This arrangement considers the service longevities and emission efficiencies of the currently used materials. Comparison in the service life and emission efficiency between the R, G and B OLEDs shows that the life of the G-OLED is approximately two times longer than those of other OLEDs, R-OLED and B-OLED. This allows the auxiliary electrode to be located in a part of the G-OLED. A cross section along A-A′ of FIG. 5A is shown in FIG. 5B.

Taking the light emission longevity and efficiency of each OLED into consideration as described above makes it possible to provide a practical organic light-emitting display.

Embodiment 5

An example case where the upper transparent electrode used in this invention is formed from an ultra-thin metal film will be explained.

FIG. 6A illustrates a structure of an organic light-emitting element in which a very thin film of, for example, platinum (Pt) or gold (Au) is arranged on the R, G and B OLEDs in each pixel and an auxiliary electrode is placed on the metal ultra-thin film.

FIG. 6B is a cross section taken along the line B-B′ of FIG. 6A. As shown in the figure, the use of the metal ultra-thin film about 5 nm thick offers an advantage of being able to reduce a possible damage the forming of the second transparent electrode may cause to the lower organic layers, when compared with the construction in which the second transparent electrode on the light extraction side is used instead of the metal ultra-thin film electrode as is the case with other embodiments.

In this invention, the organic light-emitting element in each pixel produces white light which passes through the color filters formed on the counter substrate and goes out as single-color rays of red, green and blue into the air layer.

The present invention is also effectively applied to other color producing systems in which a red organic light-emitting element, a green organic light-emitting element and a blue organic light-emitting element are formed one in each pixel and single-color rays of red, green and blue are emitted out into the air layer. In this case, there is no need to form color filters on the counter substrate. It is desired that the distance d to the light extraction layer 313 meet the equation (1) for the center wavelength of the emission in each pixel.

Embodiment 6

An example case in which the organic light-emitting display of this invention is applied to a mobile phone will be described. The construction of the organic light-emitting elements that form each pixel of the organic light-emitting display is similar to that of the embodiment 3. The number of pixels employed is 160×120.

A first transparent electrode line is connected to an anode driver and a second transparent electrode line to a cathode driver. A frame frequency is set to 100 Hz. A data signal train is sent from the anode driver to each line and at the same time the cathode driver activates address signals successively line by line. The on-state current value is set to 6 μA for each pixel. The address signal is set to 0 V when it is turned on and 7.5 V when turned off. Hence, when the address signal was on, the voltage between the cathode and the anode was found to be 7.5 V and the instantaneous brightness 1000 cd/m2. When the address signal was off, the cathode-anode voltage was 0 V and no light was produced.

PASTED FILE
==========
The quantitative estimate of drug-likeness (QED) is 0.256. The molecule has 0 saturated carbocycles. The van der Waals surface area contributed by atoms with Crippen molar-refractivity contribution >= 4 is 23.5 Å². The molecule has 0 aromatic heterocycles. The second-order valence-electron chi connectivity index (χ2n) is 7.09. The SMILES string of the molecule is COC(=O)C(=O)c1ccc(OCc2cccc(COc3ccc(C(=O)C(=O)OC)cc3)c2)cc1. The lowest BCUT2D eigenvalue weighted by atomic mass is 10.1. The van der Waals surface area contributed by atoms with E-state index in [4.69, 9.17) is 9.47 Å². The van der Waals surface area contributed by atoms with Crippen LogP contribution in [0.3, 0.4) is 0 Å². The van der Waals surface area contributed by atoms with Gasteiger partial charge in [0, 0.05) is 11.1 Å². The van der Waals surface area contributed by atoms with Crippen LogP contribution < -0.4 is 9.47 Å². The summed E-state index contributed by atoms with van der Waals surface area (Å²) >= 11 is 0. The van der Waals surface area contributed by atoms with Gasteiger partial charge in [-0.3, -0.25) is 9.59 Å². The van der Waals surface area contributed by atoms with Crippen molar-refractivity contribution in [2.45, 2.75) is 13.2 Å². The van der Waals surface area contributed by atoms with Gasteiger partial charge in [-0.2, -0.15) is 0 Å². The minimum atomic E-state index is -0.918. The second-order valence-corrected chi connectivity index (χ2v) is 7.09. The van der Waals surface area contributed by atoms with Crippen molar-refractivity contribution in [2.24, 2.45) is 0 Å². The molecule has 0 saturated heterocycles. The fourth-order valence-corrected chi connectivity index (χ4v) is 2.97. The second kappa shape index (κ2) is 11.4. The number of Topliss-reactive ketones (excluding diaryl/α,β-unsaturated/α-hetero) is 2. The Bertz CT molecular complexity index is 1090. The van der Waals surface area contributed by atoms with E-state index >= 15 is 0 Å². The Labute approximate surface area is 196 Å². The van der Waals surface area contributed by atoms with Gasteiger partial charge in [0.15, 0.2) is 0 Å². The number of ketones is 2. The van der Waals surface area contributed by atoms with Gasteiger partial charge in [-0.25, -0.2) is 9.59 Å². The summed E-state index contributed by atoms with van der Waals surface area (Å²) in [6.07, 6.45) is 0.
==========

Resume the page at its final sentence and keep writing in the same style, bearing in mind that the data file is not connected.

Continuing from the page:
While in this embodiment the size of each RGB pixel is set to 200×100 μm2, other sizes may also be used.

As in the embodiment 3, the total quantity of light emitted from the organic light-emitting element has increased to 1.5 times that of the element of normal thickness. The provision of the auxiliary electrode reduces the resistance to less than 1/1000 that of the construction with only the second transparent electrode. This in turn reduces power consumption.

With this invention, when the light emitted from the organic light-emitting layer in the organic layers goes out into the air layer with a refractive index of 1, the loss due to the total reflection can be reduced, thus improving the extraction efficiency of the light produced.

Further, the provision of the light extraction layer in the organic light-emitting element having a counter substrate and also in the organic light-emitting display can reduce the loss due to the total reflection that may occur when light produced inside is transmitted out into an air layer with a refractive index of 1. This in turn can improve the light extraction efficiency.

It should be further understood by those skilled in the art that the foregoing description has been made on embodiments of the invention and that various changes and modifications may be made in the invention without departing from the spirit of the invention and the scope of the appended claims.

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Clasificaciones
Clasificación de EE.UU.313/505, 313/512, 313/506
Clasificación internacionalH05B33/12, H01L27/32, H05B33/02, H01L51/52, H01J1/62, H05B33/28, H05B33/04, H01J63/04, G09F9/30, H01L51/50, H05B33/22
Clasificación cooperativaH01L51/5237, H01L51/5221, H01L51/5262, H01L2251/5315, H01L51/5206
Clasificación europeaH01L51/52D, H01L51/52C